Foreign Exchange is handled by big international banks. Traders buy and sell currencies on behalf of clients. Foreign exchange enables international trade and investment from one country to another.
E.g A car company from one country imports car parts from another country. The parts that are being bought, must be purchased in the currency of the country that the car parts belong to. Foreign exchange traders will assist the car company with the exchange. The international banks make money off of this exchange.
Their aim: Finish the day with more money than you started. As the value of currency continually rises and falls, if you are clever (and sometimes just plain lucky) currency traders make a lot of profit on these trades.
A group of traders decided they wanted to make even more money than usual and decided to play against the rules.
It is possible to “fix” the market in order to make a profit. This is illegal.
The market runs 24 hours a day so it’s very difficult to see how much things are worth at any given time. To make it easier to know the value of things a picture is taken of how the market is doing. Before the scandal this was done 30 seconds before and after 4PM and was known as the 4PM fix or fix window.
Traders can affect market prices but placing lots of orders just before the 4PM fix. More orders changes the price value as the demand for a particular product has risen.
If you know an event like this is going to happen you can place your own orders and sales earlier in the day and make a profit when the price changes later on. Buy it while it’s cheap and then drive the price up, for example.
However trades made on their own don’t really make much of a difference to the market as there’s so much going on – you need a rush of similar trades with many people working together.
And that’s what members of the banks did. In one case HSBC traders worked with three other firms to drive the sterling-dollar rate lower. For those that don’t speak City talk: that’s the difference in value between the Pound and the Dollar.
They used confidential information from their clients to manipulate the market, making HSBC a tidy profit of $162,000.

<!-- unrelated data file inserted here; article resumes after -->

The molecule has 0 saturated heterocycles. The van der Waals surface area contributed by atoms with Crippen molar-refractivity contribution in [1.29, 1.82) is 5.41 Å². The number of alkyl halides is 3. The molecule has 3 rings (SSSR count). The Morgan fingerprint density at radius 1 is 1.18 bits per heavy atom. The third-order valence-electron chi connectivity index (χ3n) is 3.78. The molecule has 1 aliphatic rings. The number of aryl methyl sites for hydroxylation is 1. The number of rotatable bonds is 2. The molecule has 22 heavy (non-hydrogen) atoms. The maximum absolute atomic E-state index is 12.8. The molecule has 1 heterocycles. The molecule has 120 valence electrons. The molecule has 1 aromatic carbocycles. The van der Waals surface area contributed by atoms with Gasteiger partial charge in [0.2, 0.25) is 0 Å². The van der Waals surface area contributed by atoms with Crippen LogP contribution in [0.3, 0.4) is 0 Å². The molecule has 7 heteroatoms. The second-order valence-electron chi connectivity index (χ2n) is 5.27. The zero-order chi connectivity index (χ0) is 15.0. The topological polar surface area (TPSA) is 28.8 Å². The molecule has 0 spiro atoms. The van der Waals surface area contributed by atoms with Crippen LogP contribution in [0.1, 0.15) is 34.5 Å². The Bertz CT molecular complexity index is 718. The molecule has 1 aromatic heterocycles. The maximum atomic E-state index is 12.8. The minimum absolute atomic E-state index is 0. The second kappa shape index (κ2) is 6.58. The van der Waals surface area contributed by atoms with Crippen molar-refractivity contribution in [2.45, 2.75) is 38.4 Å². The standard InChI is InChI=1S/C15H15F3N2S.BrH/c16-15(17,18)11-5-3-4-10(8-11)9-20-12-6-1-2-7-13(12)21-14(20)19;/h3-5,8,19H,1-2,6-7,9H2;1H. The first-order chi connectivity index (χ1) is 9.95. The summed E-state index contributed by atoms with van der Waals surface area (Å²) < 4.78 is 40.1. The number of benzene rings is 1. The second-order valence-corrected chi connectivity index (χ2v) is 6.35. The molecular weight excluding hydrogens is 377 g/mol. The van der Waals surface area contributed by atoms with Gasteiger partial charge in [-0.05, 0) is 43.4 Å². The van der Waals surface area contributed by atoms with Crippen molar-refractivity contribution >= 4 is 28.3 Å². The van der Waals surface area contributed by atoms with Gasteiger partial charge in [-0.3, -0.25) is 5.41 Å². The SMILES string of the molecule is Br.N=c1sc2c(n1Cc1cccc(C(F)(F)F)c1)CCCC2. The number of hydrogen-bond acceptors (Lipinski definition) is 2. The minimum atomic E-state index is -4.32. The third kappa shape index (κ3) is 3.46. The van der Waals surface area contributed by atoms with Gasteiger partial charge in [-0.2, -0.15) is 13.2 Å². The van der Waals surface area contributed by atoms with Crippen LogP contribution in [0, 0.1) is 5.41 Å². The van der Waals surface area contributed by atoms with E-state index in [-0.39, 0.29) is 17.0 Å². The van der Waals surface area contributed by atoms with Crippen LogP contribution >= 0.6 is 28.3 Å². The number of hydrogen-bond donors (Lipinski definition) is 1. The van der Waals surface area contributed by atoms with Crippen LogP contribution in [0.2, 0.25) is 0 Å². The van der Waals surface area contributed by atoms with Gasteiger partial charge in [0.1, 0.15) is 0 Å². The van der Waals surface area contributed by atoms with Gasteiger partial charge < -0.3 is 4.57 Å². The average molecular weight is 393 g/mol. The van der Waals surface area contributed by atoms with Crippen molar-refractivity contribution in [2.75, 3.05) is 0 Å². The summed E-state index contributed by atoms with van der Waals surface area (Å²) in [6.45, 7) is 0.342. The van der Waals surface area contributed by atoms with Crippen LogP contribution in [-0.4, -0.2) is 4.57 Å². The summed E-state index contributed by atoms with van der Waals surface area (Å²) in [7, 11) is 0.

It’s probably worth saying – buying currency you know is going to rise is not illegal. This is called “front running” and is legal in the foreign exchange market because it was thought no single trader could affect the market enough to make a profit. But colluding (coming to a secret understanding) with others to make it happen definitely is illegal.
These emails have a nasty habit of coming back to haunt you.
The traders, who called themselves “the three musketeers”, “the players” and “the A team” sent a series of messages via email and online chat rooms after manipulating the markets:
“Loved that mate… worked lovely… pity we couldn’t get it below the 00”, “Hooray nice teamwork” and of course “If you ain’t cheating, you ain’t trying”
The banks involved in the scandal were JP Morgan, Barclays, Citigroup, RBS and UBS, just in case you were wondering.
The movements in the market are so small that if you’re exchanging money for a holiday you probably won’t notice what’s happened.
However that didn’t stop people getting very angry:
— Tim Fenton (@PompeyTim69) May 20, 2015
— HYDROPONOLOGY (@HydroponicsHUGE) May 20, 2015
As a result of the scandal the 4PM fix window is being extended to five minutes, rather than 30 seconds. This should in theory make it a lot harder for traders to try to fix the markets.
In this case the biggest losers were the banks who will plead guilty to criminal charges and face the hefty fine. Also some of the employees involved in the Forex Scandal are now being sacked. Despite the punishments, events like this don’t make the banks look good and many of the public are wondering “Will they ever learn?!”